That’s with it at the 2 turns out base setting and number 2 on the needle, we upped it to number 1 on the needle and no difference. Changed back to no 2 and wound the mix screw out another half turn throttle response was a lot better as was bogging down so to speak lacked grunt beforehand. Wound it back quarter turn started to seam sluggish repeated the opposite way from 2.5 turns out and didn’t sound as smooth so left it at 2.5 turns on clip 2 so far still doesn’t idle but runs lower rpm before cutting out circa 1700rpm (throttle screw still makes no difference).
I’m happy with the pick up and the engine runs smooth, still a tad rich I think next step get it out on the track properly.


(Christopher Ramnauth) #31

Hey Daniel, don’t tune the needle on the stand. The needle won’t do anything for idle, the needle is used to meter fuel from the progression circuit. The needle is track, weather and driver style dependent. On a pre-evo you’d almost always be using P1 and P2, maybe P3 if the track is incredibly grippy and you are on super sticky tires. Yes you read correctly, grip affects jetting due to the G force…in very high grip situations you run the engine overall richer. The needle is tuned by making changes and going out on track and feeling how the engine pulls as your foot applies throttle after braking for a corner say. That transition from no throttle to 3/4 throttle or so…that sweeping movement on the pedal…this is what the needle clip will affect. You’re looking for clean, sharp, crisp response from the engine. Too rich on the needle and you find it feels sluggy and gets better when you snap the throttle open like an on/off switch (hence the driver style thing)…too lean and when you go on throttle the engine feels like it does not respond even though you’re going no throttle to wot…then springs back to life when you’re wot. That pre-evo engine gives the best performance from smoothe, progressive input on the throttle…the carburetor is way oversized for the engine and takes very precise inputs to get the best from it, else the engine bogs and you lose time. This is why the fastest most experience drivers will normally use P1 or P2 and their smoothe inputs on the throttle gets the best from the engine. Don’t go more than 3 turns out on the air screw, you dont want the engine running fuel lean on lift off at high rpm… remember the carb is throttle position based…the idle circuit will be fueling the engime when you lift off at 14000rpm to brake…too lean and you risk seizing the piston.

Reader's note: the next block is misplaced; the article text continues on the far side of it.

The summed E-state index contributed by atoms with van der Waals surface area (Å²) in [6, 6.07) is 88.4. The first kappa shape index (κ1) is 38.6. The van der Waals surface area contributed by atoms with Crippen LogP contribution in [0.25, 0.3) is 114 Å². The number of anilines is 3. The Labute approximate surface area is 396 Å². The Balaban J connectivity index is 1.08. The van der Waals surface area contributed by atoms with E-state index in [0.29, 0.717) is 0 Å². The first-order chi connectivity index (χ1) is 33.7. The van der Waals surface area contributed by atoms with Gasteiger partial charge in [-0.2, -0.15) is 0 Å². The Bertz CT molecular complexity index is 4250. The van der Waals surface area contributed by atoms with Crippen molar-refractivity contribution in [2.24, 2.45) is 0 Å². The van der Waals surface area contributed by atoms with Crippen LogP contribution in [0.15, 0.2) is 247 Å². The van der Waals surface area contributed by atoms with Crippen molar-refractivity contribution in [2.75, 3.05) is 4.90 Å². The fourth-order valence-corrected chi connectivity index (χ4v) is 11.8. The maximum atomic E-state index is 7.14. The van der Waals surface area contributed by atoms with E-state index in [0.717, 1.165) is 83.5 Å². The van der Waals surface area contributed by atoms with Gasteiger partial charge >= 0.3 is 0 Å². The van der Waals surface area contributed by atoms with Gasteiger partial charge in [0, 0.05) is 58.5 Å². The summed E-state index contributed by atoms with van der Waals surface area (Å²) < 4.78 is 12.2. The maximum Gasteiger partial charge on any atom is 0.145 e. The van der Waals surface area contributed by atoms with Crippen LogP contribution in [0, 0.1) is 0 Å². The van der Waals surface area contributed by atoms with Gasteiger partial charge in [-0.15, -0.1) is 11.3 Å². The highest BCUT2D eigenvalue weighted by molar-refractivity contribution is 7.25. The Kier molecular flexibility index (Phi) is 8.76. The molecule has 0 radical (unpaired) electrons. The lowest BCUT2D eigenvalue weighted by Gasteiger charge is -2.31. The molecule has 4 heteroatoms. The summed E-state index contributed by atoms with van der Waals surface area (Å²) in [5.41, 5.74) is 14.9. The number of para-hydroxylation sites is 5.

(Daniel Wilkinson) #32

Ok makes sense, interesting point on the g force tend to forget that affect on track with modern cars with di, well I shall leave it where it is on p2 as that’s where it was for now then.
I had heard of that issue going too lean and I’ve seen a motor seize due to the very same thing so am very wary of that happening, hence why id rather be slightly rich, which it’s now as mentioned 2.5 turns out as at 2 turns the plug was soaked and fuel was coming into the exhaust and running down the underside, still did it at 2.25 but a lot less still slightly boggy as soon as we went to 2.5 the engine note changed and was as you say quite crisp and matched any movement on the throttle. Il see how it performs on track and let you know. May wind it back to 2.25 until it’s been up to temperature for a bit then see, erring on the side of caution.
All a learning curve very helpful when you have good guidance I’d be stuck in the mid with it else so to speak.


(Christopher Ramnauth) #33

Yep, on the g force. The float height is what i normally tune to deal with this. Changing the float height basically richens or leans the carb across all operating conditions. The float height is sort of analagous to base fuel pressure on a car. Changing it affects the hydrostatic head which in turns affects all the circuits within the carb. So if you want to richen the carb a touch overall you would make the float height a smaller number, say 4mm to 3mm and vice versa if you wanted to lean it overall.
Note on the air mixture screw… winding it out is actually leaning the mixture (more air) while winding it in richens it.
Let us know how it goes out on track and feel free to ask anything else thats on your mind.